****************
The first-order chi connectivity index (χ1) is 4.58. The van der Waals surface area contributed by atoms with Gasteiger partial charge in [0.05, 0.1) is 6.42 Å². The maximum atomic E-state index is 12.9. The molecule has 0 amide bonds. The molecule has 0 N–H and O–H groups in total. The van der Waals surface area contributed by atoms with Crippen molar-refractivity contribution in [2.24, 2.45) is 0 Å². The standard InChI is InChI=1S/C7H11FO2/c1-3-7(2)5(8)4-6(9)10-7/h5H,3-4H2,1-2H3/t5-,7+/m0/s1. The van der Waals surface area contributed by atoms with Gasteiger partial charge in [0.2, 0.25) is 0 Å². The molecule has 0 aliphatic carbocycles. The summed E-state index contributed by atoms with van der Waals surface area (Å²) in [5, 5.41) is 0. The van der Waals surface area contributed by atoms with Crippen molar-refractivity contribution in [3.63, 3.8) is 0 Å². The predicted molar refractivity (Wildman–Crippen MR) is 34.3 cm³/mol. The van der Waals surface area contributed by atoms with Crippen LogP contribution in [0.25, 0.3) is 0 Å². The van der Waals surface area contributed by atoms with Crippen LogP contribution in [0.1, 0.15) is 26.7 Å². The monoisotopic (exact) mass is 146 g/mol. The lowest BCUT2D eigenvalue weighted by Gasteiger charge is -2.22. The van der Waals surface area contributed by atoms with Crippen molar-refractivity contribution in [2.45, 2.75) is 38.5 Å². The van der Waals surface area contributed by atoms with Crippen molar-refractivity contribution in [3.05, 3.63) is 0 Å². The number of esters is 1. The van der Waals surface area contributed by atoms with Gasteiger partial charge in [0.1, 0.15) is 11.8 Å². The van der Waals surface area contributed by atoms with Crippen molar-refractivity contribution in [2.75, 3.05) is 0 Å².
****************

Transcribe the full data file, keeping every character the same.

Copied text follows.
The first-order chi connectivity index (χ1) is 4.58. The van der Waals surface area contributed by atoms with Gasteiger partial charge in [0.05, 0.1) is 6.42 Å². The maximum atomic E-state index is 12.9. The molecule has 0 amide bonds. The molecule has 0 N–H and O–H groups in total. The van der Waals surface area contributed by atoms with Crippen molar-refractivity contribution in [2.24, 2.45) is 0 Å². The standard InChI is InChI=1S/C7H11FO2/c1-3-7(2)5(8)4-6(9)10-7/h5H,3-4H2,1-2H3/t5-,7+/m0/s1. The van der Waals surface area contributed by atoms with Gasteiger partial charge in [0.2, 0.25) is 0 Å². The molecule has 0 aliphatic carbocycles. The summed E-state index contributed by atoms with van der Waals surface area (Å²) in [5, 5.41) is 0. The van der Waals surface area contributed by atoms with Crippen molar-refractivity contribution in [3.63, 3.8) is 0 Å². The predicted molar refractivity (Wildman–Crippen MR) is 34.3 cm³/mol. The van der Waals surface area contributed by atoms with Crippen LogP contribution in [0.25, 0.3) is 0 Å². The van der Waals surface area contributed by atoms with Crippen LogP contribution in [0.1, 0.15) is 26.7 Å². The monoisotopic (exact) mass is 146 g/mol. The lowest BCUT2D eigenvalue weighted by Gasteiger charge is -2.22. The van der Waals surface area contributed by atoms with Crippen molar-refractivity contribution in [2.45, 2.75) is 38.5 Å². The van der Waals surface area contributed by atoms with Crippen molar-refractivity contribution in [3.05, 3.63) is 0 Å². The number of esters is 1. The van der Waals surface area contributed by atoms with Gasteiger partial charge in [0.1, 0.15) is 11.8 Å². The van der Waals surface area contributed by atoms with Crippen molar-refractivity contribution in [2.75, 3.05) is 0 Å².